A Magical Island Kingdom ™
The Galveston Causeway
Prior to the 1900 Storm, the City was using the 1893 wooden wagon bridge, and more than one railroad bridge. All were heavily damaged by The Storm, so the railroads decided to just repair the damage to the Santa Fe bridge, and share this one bridge, which re-connected Galveston to the outside world via train. However, the railroads were concerned about competition from automobiles and trucks, so they resisted efforts to build a new bridge that everyone could use. At the same time, occasional fires on the wooden railroad trestle caused problems and delays.
The 1893 wooden wagon bridge.
A swinging bridge allowed boat traffic to pass.
The repaired Santa Fe railroad bridge.
Finally, the Texas Railroad Commission ordered the railroads to build a "fireproof" causeway, but some of the funding would be provided by the taxpayers. The design called for twenty eight 70-foot-long reinforced-concrete arches to span the 2 mile distance across West Bay. A drawbridge would offer a 100 foot wide passage for boats.
The Causeway would rise 17 feet above the water, and accommodate two railroad tracks, the rails for the Electric Interurban passenger line, a 19 foot wide road for cars, trucks and pedestrians, and a 30" water main. It was designed to withstand future hurricanes, by being anchored to a foundation of concrete pilings driven 16 feet into the bottom of the Bay. Its design would also eliminate any future problems with fires.
Construction began on 21 July 1909 and the project was completed on 25 May 1912. The Causeway opened, with Governor Colquitt leading a line of 1,500 cars across the new bridge to the outside world.
The opening of the Causeway, 25 May 1912.
Note: Cars to the left of the drawbridge, Interurban Electric
on the drawbridge, freight train to the right of the drawbridge.
Twelve years after the 1900 Storm, The Seawall was standing tall against the Gulf, The Grade Raising brought the elevation of the City up to a much safer level, and a reliable link to the Mainland put Galveston in an excellent position to face the future.
Cars, pedestrians and trains crossing the Causeway.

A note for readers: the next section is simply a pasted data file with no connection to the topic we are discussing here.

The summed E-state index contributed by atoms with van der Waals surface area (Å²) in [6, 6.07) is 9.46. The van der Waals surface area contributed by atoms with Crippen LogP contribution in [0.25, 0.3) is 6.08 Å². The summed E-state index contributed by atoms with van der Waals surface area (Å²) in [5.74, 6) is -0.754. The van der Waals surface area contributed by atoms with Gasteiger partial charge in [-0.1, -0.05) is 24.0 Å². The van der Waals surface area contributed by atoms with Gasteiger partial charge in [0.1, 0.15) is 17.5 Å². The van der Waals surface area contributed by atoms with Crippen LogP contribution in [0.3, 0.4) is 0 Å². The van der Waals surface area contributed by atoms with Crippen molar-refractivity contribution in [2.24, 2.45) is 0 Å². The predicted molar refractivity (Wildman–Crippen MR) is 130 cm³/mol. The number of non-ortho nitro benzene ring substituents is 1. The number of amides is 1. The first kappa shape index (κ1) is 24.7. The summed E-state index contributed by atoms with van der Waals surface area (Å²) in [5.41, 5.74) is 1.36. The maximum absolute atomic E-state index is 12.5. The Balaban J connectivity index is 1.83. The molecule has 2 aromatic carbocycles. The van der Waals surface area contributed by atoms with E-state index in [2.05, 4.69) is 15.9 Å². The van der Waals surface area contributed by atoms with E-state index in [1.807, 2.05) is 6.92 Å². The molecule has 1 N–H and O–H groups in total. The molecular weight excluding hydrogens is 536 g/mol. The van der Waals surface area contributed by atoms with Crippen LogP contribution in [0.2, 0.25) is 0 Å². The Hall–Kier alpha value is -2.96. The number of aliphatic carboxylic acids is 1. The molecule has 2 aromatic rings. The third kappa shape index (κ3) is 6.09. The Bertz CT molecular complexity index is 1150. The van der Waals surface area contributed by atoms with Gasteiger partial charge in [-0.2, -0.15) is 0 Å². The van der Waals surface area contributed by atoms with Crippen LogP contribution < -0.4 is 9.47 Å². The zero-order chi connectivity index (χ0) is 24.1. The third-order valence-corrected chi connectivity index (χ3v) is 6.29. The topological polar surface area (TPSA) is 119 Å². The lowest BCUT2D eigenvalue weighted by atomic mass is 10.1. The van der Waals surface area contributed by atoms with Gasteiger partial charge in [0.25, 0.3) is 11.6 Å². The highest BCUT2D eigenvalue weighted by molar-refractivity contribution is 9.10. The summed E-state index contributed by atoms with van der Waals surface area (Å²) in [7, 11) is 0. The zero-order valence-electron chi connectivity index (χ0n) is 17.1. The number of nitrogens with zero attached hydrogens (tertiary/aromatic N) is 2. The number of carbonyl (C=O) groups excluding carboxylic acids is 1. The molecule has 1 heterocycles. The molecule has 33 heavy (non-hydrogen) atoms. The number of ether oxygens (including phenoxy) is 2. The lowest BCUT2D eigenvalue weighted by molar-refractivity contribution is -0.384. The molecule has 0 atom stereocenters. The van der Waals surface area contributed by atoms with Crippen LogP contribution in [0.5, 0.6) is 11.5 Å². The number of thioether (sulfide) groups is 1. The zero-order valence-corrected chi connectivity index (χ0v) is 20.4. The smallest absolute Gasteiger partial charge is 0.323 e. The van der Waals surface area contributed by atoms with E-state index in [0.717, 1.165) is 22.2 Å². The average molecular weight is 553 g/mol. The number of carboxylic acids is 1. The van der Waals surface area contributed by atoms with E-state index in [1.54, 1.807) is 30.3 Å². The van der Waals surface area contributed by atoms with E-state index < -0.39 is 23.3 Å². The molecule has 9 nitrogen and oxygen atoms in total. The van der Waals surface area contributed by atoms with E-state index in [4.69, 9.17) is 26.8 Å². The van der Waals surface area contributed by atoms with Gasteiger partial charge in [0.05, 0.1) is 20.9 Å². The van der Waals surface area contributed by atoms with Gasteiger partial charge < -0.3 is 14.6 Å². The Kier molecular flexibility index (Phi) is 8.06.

Train just over the drawbridge.
Interurban electric providing service
between Galveston and Houston.
Today, the original Causeway still acts as
the railroad bridge from Galveston to the Mainland.
The roadbed is no longer used for auto and truck traffic,
but the water main still brings water to The Island.
Close up of an arch.
As the amount of auto and truck traffic grew, new lanes were badly needed. Construction of a separate span just for cars and trucks, began in 1935, and it opened in 1938. With the addition of this new span, the 1912 Causeway could be used exclusively by the railroads. From that point on, "The Causeway" would no longer be a single span, since the need for more and more lanes would force the construction of multiple spans to carry increasing traffic. By 1956 there was a need for even more auto and truck lanes, so another new span was designed that would rise 72 feet above the water to avoid the need for a drawbridge. When it opened in 1961, work began to raise the 1938 span to match the newest span. The retrofitted 1938 causeway re-opened in 1964.
Photo taken from the top of the just-completed 1961 span,
with the 1938 span to its left and below. The original 1912
span (now the railroad bridge) is off to the far left. Pilings
running under the newer spans is the passage for boats.
The 1912 span on the left, with the retrofitted 1938 span,
and 1961 span, both on the right. Drawbridge on 1912
span (current railroad bridge) is in the up position.
Boat passage through the 1912 span (with drawbridge up),
and under the 1938/1964 and 1961 spans.
Close up of the drawbridge and boat passage.
Satellite photo of the 2-mile Causeway crossing from
Galveston Island on the right, to the Mainland on the left.
Currently, two new spans are under construction to replace the 1938/1964 and 1961 spans for cars and trucks. The boat passage in the 1912 span will also be widened, since its narrow 100 foot width has been the reason for many collisions with the sides of the passage!
New Causeway under construction to the right of the
1938/1964 and 1961 spans.